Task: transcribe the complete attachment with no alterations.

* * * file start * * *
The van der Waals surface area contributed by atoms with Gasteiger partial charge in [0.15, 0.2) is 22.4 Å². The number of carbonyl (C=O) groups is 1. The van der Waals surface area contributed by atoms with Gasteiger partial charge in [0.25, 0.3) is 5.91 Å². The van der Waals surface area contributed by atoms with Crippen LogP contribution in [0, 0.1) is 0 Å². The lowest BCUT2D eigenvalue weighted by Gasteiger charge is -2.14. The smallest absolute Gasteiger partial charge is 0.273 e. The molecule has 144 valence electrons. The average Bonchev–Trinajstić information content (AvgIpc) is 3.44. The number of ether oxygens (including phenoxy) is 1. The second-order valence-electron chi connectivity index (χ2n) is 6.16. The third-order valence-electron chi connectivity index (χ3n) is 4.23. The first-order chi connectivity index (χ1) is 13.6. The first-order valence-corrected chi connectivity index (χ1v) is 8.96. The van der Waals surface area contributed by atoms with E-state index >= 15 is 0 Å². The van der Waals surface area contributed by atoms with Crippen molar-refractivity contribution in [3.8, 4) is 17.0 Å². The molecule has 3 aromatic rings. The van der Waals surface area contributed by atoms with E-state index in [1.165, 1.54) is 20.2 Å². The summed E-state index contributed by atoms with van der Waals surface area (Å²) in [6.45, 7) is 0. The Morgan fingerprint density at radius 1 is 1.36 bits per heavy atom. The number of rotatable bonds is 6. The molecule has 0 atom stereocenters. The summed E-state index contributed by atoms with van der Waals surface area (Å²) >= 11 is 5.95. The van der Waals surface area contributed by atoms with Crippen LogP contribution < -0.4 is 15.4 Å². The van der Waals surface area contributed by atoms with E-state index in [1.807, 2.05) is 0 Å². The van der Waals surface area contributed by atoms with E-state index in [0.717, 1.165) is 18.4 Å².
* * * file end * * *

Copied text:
The van der Waals surface area contributed by atoms with Gasteiger partial charge in [0.15, 0.2) is 22.4 Å². The number of carbonyl (C=O) groups is 1. The van der Waals surface area contributed by atoms with Gasteiger partial charge in [0.25, 0.3) is 5.91 Å². The van der Waals surface area contributed by atoms with Crippen LogP contribution in [0, 0.1) is 0 Å². The lowest BCUT2D eigenvalue weighted by Gasteiger charge is -2.14. The smallest absolute Gasteiger partial charge is 0.273 e. The molecule has 144 valence electrons. The average Bonchev–Trinajstić information content (AvgIpc) is 3.44. The number of ether oxygens (including phenoxy) is 1. The second-order valence-electron chi connectivity index (χ2n) is 6.16. The third-order valence-electron chi connectivity index (χ3n) is 4.23. The first-order chi connectivity index (χ1) is 13.6. The first-order valence-corrected chi connectivity index (χ1v) is 8.96. The van der Waals surface area contributed by atoms with E-state index >= 15 is 0 Å². The van der Waals surface area contributed by atoms with Crippen molar-refractivity contribution in [3.8, 4) is 17.0 Å². The molecule has 3 aromatic rings. The van der Waals surface area contributed by atoms with E-state index in [1.165, 1.54) is 20.2 Å². The summed E-state index contributed by atoms with van der Waals surface area (Å²) in [6.45, 7) is 0. The Morgan fingerprint density at radius 1 is 1.36 bits per heavy atom. The number of rotatable bonds is 6. The molecule has 0 atom stereocenters. The summed E-state index contributed by atoms with van der Waals surface area (Å²) >= 11 is 5.95. The van der Waals surface area contributed by atoms with Crippen LogP contribution < -0.4 is 15.4 Å². The van der Waals surface area contributed by atoms with E-state index in [1.807, 2.05) is 0 Å². The van der Waals surface area contributed by atoms with E-state index in [0.717, 1.165) is 18.4 Å².